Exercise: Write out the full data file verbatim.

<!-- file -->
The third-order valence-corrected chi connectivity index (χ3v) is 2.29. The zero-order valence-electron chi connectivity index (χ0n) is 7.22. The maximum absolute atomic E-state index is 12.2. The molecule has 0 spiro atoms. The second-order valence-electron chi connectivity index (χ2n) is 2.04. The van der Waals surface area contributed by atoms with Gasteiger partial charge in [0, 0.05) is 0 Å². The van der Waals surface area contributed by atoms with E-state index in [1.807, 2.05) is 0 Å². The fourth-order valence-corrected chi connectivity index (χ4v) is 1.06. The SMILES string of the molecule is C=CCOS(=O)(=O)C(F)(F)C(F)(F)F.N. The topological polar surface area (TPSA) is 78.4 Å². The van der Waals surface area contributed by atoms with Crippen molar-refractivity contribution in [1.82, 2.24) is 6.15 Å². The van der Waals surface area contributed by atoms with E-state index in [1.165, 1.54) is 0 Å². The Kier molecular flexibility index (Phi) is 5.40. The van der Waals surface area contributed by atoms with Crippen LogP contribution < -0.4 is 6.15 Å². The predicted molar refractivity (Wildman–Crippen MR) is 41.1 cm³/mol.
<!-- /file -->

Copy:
The third-order valence-corrected chi connectivity index (χ3v) is 2.29. The zero-order valence-electron chi connectivity index (χ0n) is 7.22. The maximum absolute atomic E-state index is 12.2. The molecule has 0 spiro atoms. The second-order valence-electron chi connectivity index (χ2n) is 2.04. The van der Waals surface area contributed by atoms with Gasteiger partial charge in [0, 0.05) is 0 Å². The van der Waals surface area contributed by atoms with E-state index in [1.807, 2.05) is 0 Å². The fourth-order valence-corrected chi connectivity index (χ4v) is 1.06. The SMILES string of the molecule is C=CCOS(=O)(=O)C(F)(F)C(F)(F)F.N. The topological polar surface area (TPSA) is 78.4 Å². The van der Waals surface area contributed by atoms with Crippen molar-refractivity contribution in [1.82, 2.24) is 6.15 Å². The van der Waals surface area contributed by atoms with E-state index in [1.165, 1.54) is 0 Å². The Kier molecular flexibility index (Phi) is 5.40. The van der Waals surface area contributed by atoms with Crippen LogP contribution < -0.4 is 6.15 Å². The predicted molar refractivity (Wildman–Crippen MR) is 41.1 cm³/mol.